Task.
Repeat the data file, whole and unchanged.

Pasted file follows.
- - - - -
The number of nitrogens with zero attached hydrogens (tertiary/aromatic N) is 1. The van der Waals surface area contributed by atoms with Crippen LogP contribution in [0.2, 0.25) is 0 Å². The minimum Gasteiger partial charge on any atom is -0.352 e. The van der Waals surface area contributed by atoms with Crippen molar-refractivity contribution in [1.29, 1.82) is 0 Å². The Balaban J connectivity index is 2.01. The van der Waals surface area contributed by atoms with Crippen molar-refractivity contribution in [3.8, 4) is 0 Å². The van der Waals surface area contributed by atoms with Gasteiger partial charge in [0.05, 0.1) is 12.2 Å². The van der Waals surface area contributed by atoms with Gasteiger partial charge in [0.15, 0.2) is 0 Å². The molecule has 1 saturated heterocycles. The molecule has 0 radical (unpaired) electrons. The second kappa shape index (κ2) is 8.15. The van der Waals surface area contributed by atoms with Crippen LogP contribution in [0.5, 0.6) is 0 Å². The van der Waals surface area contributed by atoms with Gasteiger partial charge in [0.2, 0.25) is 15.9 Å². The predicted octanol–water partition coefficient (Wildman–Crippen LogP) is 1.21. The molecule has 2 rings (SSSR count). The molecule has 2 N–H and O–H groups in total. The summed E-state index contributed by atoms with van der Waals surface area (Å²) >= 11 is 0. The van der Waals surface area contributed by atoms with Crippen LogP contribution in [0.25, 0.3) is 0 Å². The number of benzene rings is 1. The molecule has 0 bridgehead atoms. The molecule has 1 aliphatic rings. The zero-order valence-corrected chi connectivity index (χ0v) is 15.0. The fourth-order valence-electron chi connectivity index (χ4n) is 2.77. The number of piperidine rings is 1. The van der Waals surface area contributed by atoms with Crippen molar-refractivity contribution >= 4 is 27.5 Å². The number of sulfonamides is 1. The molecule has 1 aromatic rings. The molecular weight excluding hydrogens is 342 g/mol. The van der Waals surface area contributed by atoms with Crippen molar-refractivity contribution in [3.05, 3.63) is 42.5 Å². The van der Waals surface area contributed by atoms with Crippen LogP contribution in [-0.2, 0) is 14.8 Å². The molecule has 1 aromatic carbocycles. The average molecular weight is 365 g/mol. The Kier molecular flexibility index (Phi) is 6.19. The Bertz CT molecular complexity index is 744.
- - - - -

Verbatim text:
The number of nitrogens with zero attached hydrogens (tertiary/aromatic N) is 1. The van der Waals surface area contributed by atoms with Crippen LogP contribution in [0.2, 0.25) is 0 Å². The minimum Gasteiger partial charge on any atom is -0.352 e. The van der Waals surface area contributed by atoms with Crippen molar-refractivity contribution in [1.29, 1.82) is 0 Å². The Balaban J connectivity index is 2.01. The van der Waals surface area contributed by atoms with Crippen molar-refractivity contribution in [3.8, 4) is 0 Å². The van der Waals surface area contributed by atoms with Gasteiger partial charge in [0.05, 0.1) is 12.2 Å². The van der Waals surface area contributed by atoms with Gasteiger partial charge in [0.15, 0.2) is 0 Å². The molecule has 1 saturated heterocycles. The molecule has 0 radical (unpaired) electrons. The second kappa shape index (κ2) is 8.15. The van der Waals surface area contributed by atoms with Crippen LogP contribution in [0.5, 0.6) is 0 Å². The van der Waals surface area contributed by atoms with Gasteiger partial charge in [0.2, 0.25) is 15.9 Å². The predicted octanol–water partition coefficient (Wildman–Crippen LogP) is 1.21. The molecule has 2 rings (SSSR count). The molecule has 2 N–H and O–H groups in total. The summed E-state index contributed by atoms with van der Waals surface area (Å²) >= 11 is 0. The van der Waals surface area contributed by atoms with Crippen LogP contribution in [0.25, 0.3) is 0 Å². The number of benzene rings is 1. The molecule has 0 bridgehead atoms. The molecule has 1 aliphatic rings. The zero-order valence-corrected chi connectivity index (χ0v) is 15.0. The fourth-order valence-electron chi connectivity index (χ4n) is 2.77. The number of piperidine rings is 1. The van der Waals surface area contributed by atoms with Crippen molar-refractivity contribution >= 4 is 27.5 Å². The number of sulfonamides is 1. The molecule has 1 aromatic rings. The molecular weight excluding hydrogens is 342 g/mol. The van der Waals surface area contributed by atoms with Crippen molar-refractivity contribution in [3.05, 3.63) is 42.5 Å². The van der Waals surface area contributed by atoms with Crippen LogP contribution in [-0.2, 0) is 14.8 Å². The molecule has 1 aromatic carbocycles. The average molecular weight is 365 g/mol. The Kier molecular flexibility index (Phi) is 6.19. The Bertz CT molecular complexity index is 744.